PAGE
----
The waste rock may leach chemicals into the surrounding water.
The mine would sit on top of a nationally significant geological feature called a karst, which has been described as the “best developed and most extensive karst topography inOntario.”
The area of the proposed mine and its associated infrastructure provides critical habitat for woodland caribou, a threatened species. Caribou are extremely sensitive to industrial activity and usually disappear from areas where it occurs. After the mine closes and the site is re-vegetated, studies say that “excellent habitat for moose” (shrubs and young forest) will be created, which also means that the habitat that previously supported caribou (older forest and bogs) will be diminished. This will result in the local extinction of caribou.
The water table could be affected for up to 642,474 acres surrounding the mine. This would change the vegetation of the area and reduce the abundance of lichens, key food for caribou.
The noise of the explosives used to construct the mine and from pit operations combined with trucks bringing supplies and materials to and from the mine site (60 trucks per day) would negatively impact wildlife behavior.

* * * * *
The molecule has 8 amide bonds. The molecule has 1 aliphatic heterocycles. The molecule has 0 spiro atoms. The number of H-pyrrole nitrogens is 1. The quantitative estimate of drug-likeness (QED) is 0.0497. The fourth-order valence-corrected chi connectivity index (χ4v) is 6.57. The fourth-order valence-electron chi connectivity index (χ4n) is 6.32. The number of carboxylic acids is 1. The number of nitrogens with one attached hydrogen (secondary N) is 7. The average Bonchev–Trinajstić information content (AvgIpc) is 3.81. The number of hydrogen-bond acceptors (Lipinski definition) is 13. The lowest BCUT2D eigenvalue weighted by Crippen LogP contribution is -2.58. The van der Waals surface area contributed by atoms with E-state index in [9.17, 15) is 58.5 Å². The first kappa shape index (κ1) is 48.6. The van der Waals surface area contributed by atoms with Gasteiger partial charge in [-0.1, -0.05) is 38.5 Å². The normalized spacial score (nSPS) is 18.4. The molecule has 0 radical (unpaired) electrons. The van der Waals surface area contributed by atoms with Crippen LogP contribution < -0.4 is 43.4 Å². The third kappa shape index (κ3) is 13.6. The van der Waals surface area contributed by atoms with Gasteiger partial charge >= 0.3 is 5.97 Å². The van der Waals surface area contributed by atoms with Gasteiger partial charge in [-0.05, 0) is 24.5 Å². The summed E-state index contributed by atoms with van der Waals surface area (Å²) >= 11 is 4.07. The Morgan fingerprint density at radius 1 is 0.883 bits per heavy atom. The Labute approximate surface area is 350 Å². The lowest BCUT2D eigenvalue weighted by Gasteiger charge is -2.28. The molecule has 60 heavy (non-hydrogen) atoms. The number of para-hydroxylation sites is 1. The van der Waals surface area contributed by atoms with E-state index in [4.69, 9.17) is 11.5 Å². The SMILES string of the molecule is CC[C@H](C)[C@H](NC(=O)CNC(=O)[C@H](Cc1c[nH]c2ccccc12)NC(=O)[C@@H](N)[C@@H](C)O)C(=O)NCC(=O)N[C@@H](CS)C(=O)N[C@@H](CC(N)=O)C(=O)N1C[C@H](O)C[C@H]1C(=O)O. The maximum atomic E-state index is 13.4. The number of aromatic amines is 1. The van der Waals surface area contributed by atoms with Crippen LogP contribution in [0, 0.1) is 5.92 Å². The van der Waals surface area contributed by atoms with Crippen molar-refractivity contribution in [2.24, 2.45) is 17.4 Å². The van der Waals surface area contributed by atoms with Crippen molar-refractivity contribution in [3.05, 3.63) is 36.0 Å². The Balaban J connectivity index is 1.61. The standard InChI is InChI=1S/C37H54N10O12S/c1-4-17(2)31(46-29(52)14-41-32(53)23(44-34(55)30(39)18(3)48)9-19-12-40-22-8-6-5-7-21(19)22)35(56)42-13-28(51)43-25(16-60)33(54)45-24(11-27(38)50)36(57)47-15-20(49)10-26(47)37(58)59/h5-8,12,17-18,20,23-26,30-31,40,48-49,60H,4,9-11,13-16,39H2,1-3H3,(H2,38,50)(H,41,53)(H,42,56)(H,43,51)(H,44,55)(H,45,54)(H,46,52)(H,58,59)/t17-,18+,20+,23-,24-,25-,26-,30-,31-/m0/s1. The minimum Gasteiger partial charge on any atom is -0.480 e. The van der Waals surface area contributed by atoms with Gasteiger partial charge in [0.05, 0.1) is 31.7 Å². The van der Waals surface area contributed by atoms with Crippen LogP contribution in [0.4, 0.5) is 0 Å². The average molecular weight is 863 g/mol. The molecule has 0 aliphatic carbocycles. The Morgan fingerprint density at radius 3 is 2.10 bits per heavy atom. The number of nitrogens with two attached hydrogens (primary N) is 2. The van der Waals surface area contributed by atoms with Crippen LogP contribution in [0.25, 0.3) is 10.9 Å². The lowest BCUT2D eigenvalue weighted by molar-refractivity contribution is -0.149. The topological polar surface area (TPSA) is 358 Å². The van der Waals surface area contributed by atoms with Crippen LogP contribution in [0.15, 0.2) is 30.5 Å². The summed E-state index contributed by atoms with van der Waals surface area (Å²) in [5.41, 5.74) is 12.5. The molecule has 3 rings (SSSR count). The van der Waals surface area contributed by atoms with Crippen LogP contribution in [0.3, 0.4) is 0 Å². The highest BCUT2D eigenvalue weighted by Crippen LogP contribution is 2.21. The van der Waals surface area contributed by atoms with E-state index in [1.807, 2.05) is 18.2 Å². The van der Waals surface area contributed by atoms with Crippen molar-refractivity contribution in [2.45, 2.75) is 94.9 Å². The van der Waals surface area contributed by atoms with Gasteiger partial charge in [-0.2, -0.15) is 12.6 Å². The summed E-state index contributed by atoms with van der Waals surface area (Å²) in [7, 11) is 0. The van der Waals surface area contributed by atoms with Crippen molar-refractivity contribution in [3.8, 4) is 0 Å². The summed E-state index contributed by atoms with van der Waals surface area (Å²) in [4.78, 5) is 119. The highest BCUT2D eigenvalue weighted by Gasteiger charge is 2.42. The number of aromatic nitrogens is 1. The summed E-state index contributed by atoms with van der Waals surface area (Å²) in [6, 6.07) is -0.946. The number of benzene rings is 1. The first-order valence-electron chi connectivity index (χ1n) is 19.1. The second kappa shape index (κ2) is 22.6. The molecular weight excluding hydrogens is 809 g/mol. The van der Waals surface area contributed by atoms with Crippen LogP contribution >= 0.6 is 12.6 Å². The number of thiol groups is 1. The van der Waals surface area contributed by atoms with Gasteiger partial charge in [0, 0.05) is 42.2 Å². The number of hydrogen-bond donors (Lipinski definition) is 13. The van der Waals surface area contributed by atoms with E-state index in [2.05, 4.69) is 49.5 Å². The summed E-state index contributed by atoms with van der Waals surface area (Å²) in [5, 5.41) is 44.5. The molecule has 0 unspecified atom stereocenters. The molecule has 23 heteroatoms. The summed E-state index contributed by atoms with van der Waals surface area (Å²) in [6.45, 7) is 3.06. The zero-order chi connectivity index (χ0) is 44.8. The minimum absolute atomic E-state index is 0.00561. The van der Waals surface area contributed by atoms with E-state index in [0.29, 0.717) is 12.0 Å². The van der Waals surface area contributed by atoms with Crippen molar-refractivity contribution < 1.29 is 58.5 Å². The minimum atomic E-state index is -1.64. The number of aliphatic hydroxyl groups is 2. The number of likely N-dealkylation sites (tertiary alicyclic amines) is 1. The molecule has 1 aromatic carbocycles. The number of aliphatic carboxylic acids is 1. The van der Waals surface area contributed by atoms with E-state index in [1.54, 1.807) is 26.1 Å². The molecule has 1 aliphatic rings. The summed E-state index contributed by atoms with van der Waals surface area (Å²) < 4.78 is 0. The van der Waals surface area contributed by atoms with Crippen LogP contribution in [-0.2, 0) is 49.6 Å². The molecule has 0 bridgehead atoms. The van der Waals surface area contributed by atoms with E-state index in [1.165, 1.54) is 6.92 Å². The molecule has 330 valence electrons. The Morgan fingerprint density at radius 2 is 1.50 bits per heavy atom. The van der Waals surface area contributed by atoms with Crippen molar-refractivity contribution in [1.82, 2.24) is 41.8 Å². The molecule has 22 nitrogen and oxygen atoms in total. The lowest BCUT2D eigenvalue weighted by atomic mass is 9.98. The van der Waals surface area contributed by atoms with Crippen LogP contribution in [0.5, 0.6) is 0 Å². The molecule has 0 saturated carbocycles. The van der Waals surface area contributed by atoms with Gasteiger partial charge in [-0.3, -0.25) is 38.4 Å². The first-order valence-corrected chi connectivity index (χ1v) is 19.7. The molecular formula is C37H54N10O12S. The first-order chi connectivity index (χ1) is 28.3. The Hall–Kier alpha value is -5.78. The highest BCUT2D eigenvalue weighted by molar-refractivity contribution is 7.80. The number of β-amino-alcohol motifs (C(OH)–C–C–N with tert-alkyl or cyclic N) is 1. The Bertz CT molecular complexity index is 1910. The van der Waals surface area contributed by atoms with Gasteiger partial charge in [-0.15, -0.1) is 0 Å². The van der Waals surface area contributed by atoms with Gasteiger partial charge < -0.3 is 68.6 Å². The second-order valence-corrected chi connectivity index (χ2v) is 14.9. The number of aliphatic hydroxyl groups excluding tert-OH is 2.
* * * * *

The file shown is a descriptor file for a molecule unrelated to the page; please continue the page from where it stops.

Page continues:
Habitat for migratory birds would also be impacted.
Unfortunately, the provincial government has been handing out permits for mine preparation operations before the overall project was even approved. For example, DeBeers was given permission to pump 100,000 cubic meters of water out of the Attawapiskat River each day and sought approval to construct roads, divert a river and build a barge landing in James Bay. This piecemeal approach means that components of the mine that could have a significant environmental impact might proceed before the full environmental assessment process is even finished!
What would the social impacts of the mine be?
The mine would bring increased traffic through First Nations communities, changing the social fabric of the region. There is the chance that some communities will see short-term economic benefits, in the form of employment and revenue sharing, while other communities may receive few or no benefits. The traditional livelihoods of First Nations may be affected by impacts of the mine on fish and wildlife populations. Unfortunately, these impacts will last far longer than the mine’s operational life – the mine would only produce diamonds for 12 years, but its environmental impacts may last generations.
What is the effect of mining in the global environment?
Industrialization is closely connected with mining, but mining creates enormous volumes of waste and pollution. We are turning the Earth inside out and destroying the environment. Mining operations are carried out all over the world, but the intensity varies between countries. Depending on the materials extracted, production is concentrated in small groups of countries.